• Environmental Regulations Inhibit Development - In dense urban and suburban areas, builders are increasingly being forced to construct new homes on "marginal" lots that may abut wetlands, waters, or wildlife areas, conflicting with wildlife preservation and increasing construction costs. Environmental Protection Agency (EPA) and Endangered Species Act (ESA) regulations commonly require costly stormwater management systems and erosion control management.
  • Competition in Custom Building - Mass production-style builders are vying for the high-end business by advertising as custom builders. Traditional custom builders (mainly small companies that build fewer than 20 homes a year) have had to become more efficient with labor and materials, streamlining the design process to take the hassle out of building a custom home.
  • Excess Supply, Vacancy - Shifts in the supply of existing homes affect the quantity and types of homes builders construct. Slow housing markets, often the result of high interest rates, property price inflation, or tight credit, typically lead builders to cut construction to prevent holding unsold homes in inventory for extended periods. When a market is oversupplied with spec homes, builders may switch to custom or commercial construction until the market stabilizes. Builders that offer financing may be severely impacted by a mortgage collapse, suffering loss of revenue that can lead to bankruptcy.
  • Onsite Vandalizing Raises Costs - Damage by vandals and theft of construction equipment ansupplies are costly for builders. High prices for construction materials, such as lumber, copper wire, and metals, as well as fuel, have led to increased theft from construction sites. Builders that buy additional supplies due to theft may pay higher replacement costs, cutting into profits. Some builders are protecting jobsites by installing cameras and alarm systems, lighting them, building fences, scheduling just-in-time deliveries of supplies, or securing equipment and supplies in onsite containers.
  • Cost Overruns - Costs that run beyond estimates can result in losses for firms. Some of the largest construction contractors have significant numbers of projects based on fixed price contracts, in which they bear the risk for cost overruns. Factors such as raw material costs, economic conditions, and weather-related delays could lead to losses for firms. The longer the term of the contract, the greater the potential deviation from original estimates.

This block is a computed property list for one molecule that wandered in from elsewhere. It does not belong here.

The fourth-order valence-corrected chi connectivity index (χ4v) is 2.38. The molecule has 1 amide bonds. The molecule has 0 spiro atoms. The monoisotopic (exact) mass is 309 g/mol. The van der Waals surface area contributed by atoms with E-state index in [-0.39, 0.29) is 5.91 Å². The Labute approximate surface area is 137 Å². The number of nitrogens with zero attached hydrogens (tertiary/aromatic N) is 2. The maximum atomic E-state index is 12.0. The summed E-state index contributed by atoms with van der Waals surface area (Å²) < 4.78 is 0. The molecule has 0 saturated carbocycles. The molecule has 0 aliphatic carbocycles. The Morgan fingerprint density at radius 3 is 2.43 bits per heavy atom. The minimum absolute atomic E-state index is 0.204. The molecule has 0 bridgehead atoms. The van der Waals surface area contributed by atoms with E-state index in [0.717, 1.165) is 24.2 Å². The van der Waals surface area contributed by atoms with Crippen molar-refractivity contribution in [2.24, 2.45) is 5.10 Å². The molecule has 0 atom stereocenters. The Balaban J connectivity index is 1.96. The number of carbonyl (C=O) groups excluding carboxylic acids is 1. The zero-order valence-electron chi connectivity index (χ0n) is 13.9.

• Dependence on Few Projects, Customers - Customer consolidation and concentration lead to greater risk for many contractors. As many construction customers merge, projects become larger, but fewer. As a result, construction companies depend on fewer contracts, which increases financial risk. Customer concentration also increases risk, especially for small construction companies that depend on a few customers for the majority of revenue. Safety Liability - Commercial and heavy construction workers suffer nearly 5 percent of all workrelated deaths, but make up less than 2 percent of the workforce. Contractors carry liability insurance to protect against lawsuits brought from injuries to employees or job site visitors. High Insurance Costs - Most construction contractors pay relatively high premiums for various types of insurance, including worker compensation, general liability, and surety. Construction delays and defects, accidents by inexperienced or overworked employees, and poor bookkeeping are major insurance issues.
  • Toxic Buildings - Numerous lawsuits are filed against contractors accused of using toxic materials or poorly chosen building techniques that contribute to "sick buildings." Mold within walls and ventilation systems is a major contributor to sick buildings. Mold, often called "the new asbestos" due to the number of lawsuits, has given rise to law firm specialization in mold litigation and to the mold-removal industry. A growing concern about green materials and processes contributes to toxic-building lawsuits.